One reason things are evening out for the Yankees is that they are slowly piecing together a viable rotation, or at least having more success in papering over the remains of the old one. Brandon McCarthy has been excellent since coming over in an early July trade for Vidal Nuno, who had posted a 4.89 ERA in 14 starts as Nova’s replacement in the Yankees' rotation. As Nuno’s replacement, McCarthy has gone 4-1 with a 2.21 ERA in six starts, finally getting results commensurate to his peripherals. Rookie Shane Greene has also been a pleasant surprise as Tanaka’s replacement, going 3-1 with a 2.92 ERA through his first six major league starts. Veteran swingman Chris Capuano has also pitched well in four starts since being purchased from the Rockies in late July, posting a better Fielding Independent Pitching ERA than McCarthy, but pitching in worse luck. Capuano’s arrival pushed Chase Whitley to the bullpen, where he lurks as a cautionary tale for Greene as another 25-year-old non-prospect who excelled in his first seven starts before things went sour.

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Pineda, meanwhile, arrives as a potential replacement for David Phelps, who last week became the fifth Yankees starter to hit the disabled list, doing so with inflammation in his pitching elbow. Esmil Rogers, who pitched well in a long spot start for Phelps, will be bounced to the bullpen to make room for Pineda. But Pineda may be the last reinforcement New York gets in its rotation. While the Yankees are holding out hope that Tanaka can return this season, that has as much to do with a desire to have Tanaka avoid Tommy John surgery that would cost him all of next year as it does with his potential contribution this year. Tanaka has been throwing on flat ground, increasing his distance to 90 feet on Monday and throwing more freely each time out, but remains a long way from a potential return or any real indication of whether or not he will require surgery.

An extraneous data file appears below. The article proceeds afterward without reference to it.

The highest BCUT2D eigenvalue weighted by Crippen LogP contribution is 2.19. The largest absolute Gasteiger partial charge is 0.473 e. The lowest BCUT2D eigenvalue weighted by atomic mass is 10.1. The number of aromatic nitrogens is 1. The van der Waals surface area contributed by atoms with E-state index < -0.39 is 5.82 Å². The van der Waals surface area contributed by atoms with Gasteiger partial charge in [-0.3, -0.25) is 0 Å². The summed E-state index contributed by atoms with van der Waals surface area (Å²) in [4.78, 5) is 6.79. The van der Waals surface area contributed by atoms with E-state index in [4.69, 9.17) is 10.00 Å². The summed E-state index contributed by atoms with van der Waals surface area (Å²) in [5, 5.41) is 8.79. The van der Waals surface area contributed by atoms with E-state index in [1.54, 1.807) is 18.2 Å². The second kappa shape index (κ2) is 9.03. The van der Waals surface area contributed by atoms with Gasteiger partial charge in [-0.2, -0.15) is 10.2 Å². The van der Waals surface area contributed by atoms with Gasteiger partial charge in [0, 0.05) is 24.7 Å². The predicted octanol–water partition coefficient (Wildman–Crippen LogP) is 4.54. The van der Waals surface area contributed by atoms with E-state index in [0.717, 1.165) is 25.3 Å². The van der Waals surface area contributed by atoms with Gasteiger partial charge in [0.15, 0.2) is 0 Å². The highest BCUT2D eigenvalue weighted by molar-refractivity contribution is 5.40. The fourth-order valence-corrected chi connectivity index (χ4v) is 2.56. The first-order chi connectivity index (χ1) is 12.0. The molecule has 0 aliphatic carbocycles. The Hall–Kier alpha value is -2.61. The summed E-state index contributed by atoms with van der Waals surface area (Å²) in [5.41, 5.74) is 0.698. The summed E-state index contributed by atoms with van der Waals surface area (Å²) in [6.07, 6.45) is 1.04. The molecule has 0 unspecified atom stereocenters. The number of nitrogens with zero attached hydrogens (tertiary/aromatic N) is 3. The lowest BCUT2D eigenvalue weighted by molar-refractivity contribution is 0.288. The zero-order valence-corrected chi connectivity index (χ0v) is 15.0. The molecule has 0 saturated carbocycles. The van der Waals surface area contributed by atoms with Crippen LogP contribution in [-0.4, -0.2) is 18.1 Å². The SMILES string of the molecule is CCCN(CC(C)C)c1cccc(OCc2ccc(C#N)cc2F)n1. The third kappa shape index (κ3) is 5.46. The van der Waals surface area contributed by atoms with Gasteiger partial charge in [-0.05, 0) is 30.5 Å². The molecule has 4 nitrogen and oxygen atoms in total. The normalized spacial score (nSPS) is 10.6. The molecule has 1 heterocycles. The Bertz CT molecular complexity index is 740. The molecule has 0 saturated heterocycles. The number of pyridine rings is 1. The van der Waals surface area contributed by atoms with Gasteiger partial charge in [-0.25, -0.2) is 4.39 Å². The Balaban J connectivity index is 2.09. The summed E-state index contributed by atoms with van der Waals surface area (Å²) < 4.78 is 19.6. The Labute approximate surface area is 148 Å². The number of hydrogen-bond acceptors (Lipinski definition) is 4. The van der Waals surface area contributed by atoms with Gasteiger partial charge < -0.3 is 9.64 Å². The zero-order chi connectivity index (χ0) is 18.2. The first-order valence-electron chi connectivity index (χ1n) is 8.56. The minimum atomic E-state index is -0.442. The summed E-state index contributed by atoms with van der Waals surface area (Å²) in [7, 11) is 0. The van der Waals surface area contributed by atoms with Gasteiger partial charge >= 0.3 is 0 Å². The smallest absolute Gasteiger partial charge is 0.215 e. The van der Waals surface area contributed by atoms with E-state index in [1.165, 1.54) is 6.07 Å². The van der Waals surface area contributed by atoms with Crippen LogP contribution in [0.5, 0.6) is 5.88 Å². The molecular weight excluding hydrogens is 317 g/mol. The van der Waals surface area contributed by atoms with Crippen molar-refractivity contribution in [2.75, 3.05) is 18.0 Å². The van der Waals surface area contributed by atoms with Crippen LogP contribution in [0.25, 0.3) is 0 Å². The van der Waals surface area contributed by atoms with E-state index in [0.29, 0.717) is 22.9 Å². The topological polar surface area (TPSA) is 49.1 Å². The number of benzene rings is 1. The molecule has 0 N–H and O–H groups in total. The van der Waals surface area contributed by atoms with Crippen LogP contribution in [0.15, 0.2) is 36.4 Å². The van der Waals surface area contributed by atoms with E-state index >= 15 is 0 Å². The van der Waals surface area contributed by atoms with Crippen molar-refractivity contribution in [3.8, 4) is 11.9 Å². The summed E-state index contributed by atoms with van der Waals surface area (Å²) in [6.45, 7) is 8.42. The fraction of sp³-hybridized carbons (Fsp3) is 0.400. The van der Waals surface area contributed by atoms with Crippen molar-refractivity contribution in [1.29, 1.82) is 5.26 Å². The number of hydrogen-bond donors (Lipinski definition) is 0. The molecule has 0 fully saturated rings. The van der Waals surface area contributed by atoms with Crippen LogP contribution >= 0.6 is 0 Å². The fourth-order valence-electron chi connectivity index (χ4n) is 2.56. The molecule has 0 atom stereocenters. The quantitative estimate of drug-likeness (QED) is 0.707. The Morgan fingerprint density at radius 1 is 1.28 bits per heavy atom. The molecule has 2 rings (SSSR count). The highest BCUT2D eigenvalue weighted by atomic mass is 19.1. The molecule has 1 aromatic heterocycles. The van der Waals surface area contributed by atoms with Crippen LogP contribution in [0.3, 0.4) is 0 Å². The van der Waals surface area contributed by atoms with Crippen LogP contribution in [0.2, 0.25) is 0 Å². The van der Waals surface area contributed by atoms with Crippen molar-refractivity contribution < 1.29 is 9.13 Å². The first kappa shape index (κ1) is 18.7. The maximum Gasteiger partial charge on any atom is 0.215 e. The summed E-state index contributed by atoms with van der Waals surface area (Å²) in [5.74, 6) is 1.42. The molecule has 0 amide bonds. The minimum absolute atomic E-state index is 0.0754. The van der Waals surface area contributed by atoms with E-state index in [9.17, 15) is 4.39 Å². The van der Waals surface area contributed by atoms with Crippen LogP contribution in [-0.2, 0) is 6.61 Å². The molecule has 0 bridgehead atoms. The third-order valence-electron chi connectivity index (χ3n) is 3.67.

There’s reason to be optimistic about Pineda’s return. His injury, a strained teres major, was the same one that sidelined Clayton Kershaw in April. Given the time he missed, Pineda’s injury was obviously more severe (it’s also the same injury that wiped out Jurickson Profar’s entire season), but the fact that Kershaw has shown no ill-effects from his injury is positive. Pineda also looked good in his two rehab starts, striking out 11 men in 7 2/3 innings while allowing just one run and one walk. Pineda threw just 72 pitches in the latter of those two starts, so he may be limited to 85 to 90 pitches against the Orioles and Chris Tillman on Wednesday night. But given Pineda's dominance in April (1.83 ERA, 5.00 K/B) he could give the Yankees’ rotation yet another boost, and one more likely to sustain itself through the end of the season than the small-sample successes of Capuano and Greene.

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The Yankees are still a longshot to make the playoffs. Baseball Prospectus’s Playoff Odds give them a 7.7 percent chance entering Wednesday’s action, less than that of the Indians, a team two games behind them in the standings, and the recent loss of Brian McCann to a concussion is yet another set-back in a season full of them. Their best chance to improve those odds at this point is for Pineda to make a strong comeback. The Yankees hope that starts tonight.